Party: Bruce, Anne, Conrad, Nicola.
My run of luck with good weather on recent walks held up again as I left home on saturday morning under a clear starry sky, despite the radar showing a rain cell sitting on inner Sydney.
I met up with Anne at Central Station, and with one person calling in sick, and other with urgent family business, and unfortunately a couple of simply no-shows, we boarded the 8.18am train along with what seemed to be a coven of wicked witches heading to the Mid Winter Festival at Katoomba that day.
At Strathfield Nicola joined us and Conrad at Parramatta. Eventually we reached Leura to be greeted by very crisp air in sunshine. From there we walked down Leura Mall to Lone Pine Avenue. Instead of heading straight to Gordan Falls Picnic Area – the “official” start of the Leura to Katoomba tracks, we detoured to the left of Leura Oval to go via Lyrebird Dell and past the Pool of Siloam. We eventually reached Gordon Falls picnic area via a set of steps that never seemed to end. There we took in the view over Jamieson Valley, the Kings Tableland and Mt Solitary. From there we set off along the Prince Henry cliff-top track, with a slight detour to bypass a dodgy bridge which NPWS has declared “unsafe”. We were spoiled for views along this section, with a spectacular viewpoint every 100 metres or so. Soon we came to the junction of the Cliff track with the start of Federal Pass, which makes its was down into the valley via fern-lined mossy glens to Leura Cascades, were we stopped to enjoy the view of this feature. From there we continued along until reaching a track junction marked “Federal Pass”. There was a track going off straight ahead which must go deeper into Jamieson Valley – maybe to be explored another day.
Not far from that track junction we turned off on a “by=pass” top have lunch under a sheltering overhang. Lunch was kept short as we found that on stopping we soon started feeling the cold.
It needs to be remembered that Darnanelles Pass is actually a branch track off Federal Pass, not vice versa as some maps seem to imply. Therefore “Dardanelles Pass” will not be signposted until its actual start (more on that soon).
Anyway we reached Leura Forest with its picnic area and old pergola. This is where Dardanelles Pass actually starts, and is not well signposted. It is marked by a fading wooden sign that is not very obvious. This Pass is not in great condition but is easily graded, staying somewhat above the level of Federal Pass below. It also passes through cool shady rainforest. We frequently heard Lyrebirds close by but, as is normal with this bird, did not see them. Before we knew it we had arrived at the base of the Giant Stairway, which climbs steeply via over 800 steps to the top adjacent to the Three Sisters. At the base we came across three German girls (from Leipzig and Berlin), who, having just come down the stairs, asked about the cost of the trip back up on the Scenic Railway! So, up the stairs we went, stopping at very frequent intervals to catch our breath. But we made it and enjoyed a rest and another great view. The exertion of climbing the stairs was such that we could take off jumpers and walk around Echo Point in t-shirts for a while, despite the 8 degree temperature.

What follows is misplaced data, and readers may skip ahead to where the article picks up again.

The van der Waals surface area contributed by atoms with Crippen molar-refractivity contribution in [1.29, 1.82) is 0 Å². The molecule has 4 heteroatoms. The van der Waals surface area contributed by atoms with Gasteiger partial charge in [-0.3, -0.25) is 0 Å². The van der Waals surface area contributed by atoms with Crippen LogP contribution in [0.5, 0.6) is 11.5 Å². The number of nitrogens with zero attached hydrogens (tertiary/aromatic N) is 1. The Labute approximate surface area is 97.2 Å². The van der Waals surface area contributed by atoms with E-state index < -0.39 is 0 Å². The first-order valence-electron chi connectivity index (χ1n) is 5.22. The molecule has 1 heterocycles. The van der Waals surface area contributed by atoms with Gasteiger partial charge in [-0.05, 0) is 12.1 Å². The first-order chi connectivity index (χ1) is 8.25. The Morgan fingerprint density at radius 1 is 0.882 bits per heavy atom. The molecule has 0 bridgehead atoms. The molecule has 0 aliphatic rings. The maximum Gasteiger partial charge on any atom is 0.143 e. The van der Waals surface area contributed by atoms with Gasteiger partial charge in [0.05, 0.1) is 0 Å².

The last part of the walk consisted of a road bash along Lurline Street to Katoomba Street and the Mid Winter Festival. We found that the main street was closed off and filled with crowds attending the stalls, with lots more wicked witches and other sorts of fancy dress. By this time a very fine light rain had just started (I reckon it was melted snow), and we made our way through the throng to Katoomba Station, arriving just as the Steam trains was just leaving. We got on the 3.25pm train back to Sydney, arriving a bit late due to trackwork and also the steam train having priority at Westmead. On reaching Paramatta we were back into the rain cell. It was pouring at Strathfield and I hope Nicola didn’t get too wet on her bicycle trip back home from Ashfield, This was a very enjoyable trip with no shortage of views and waterfalls.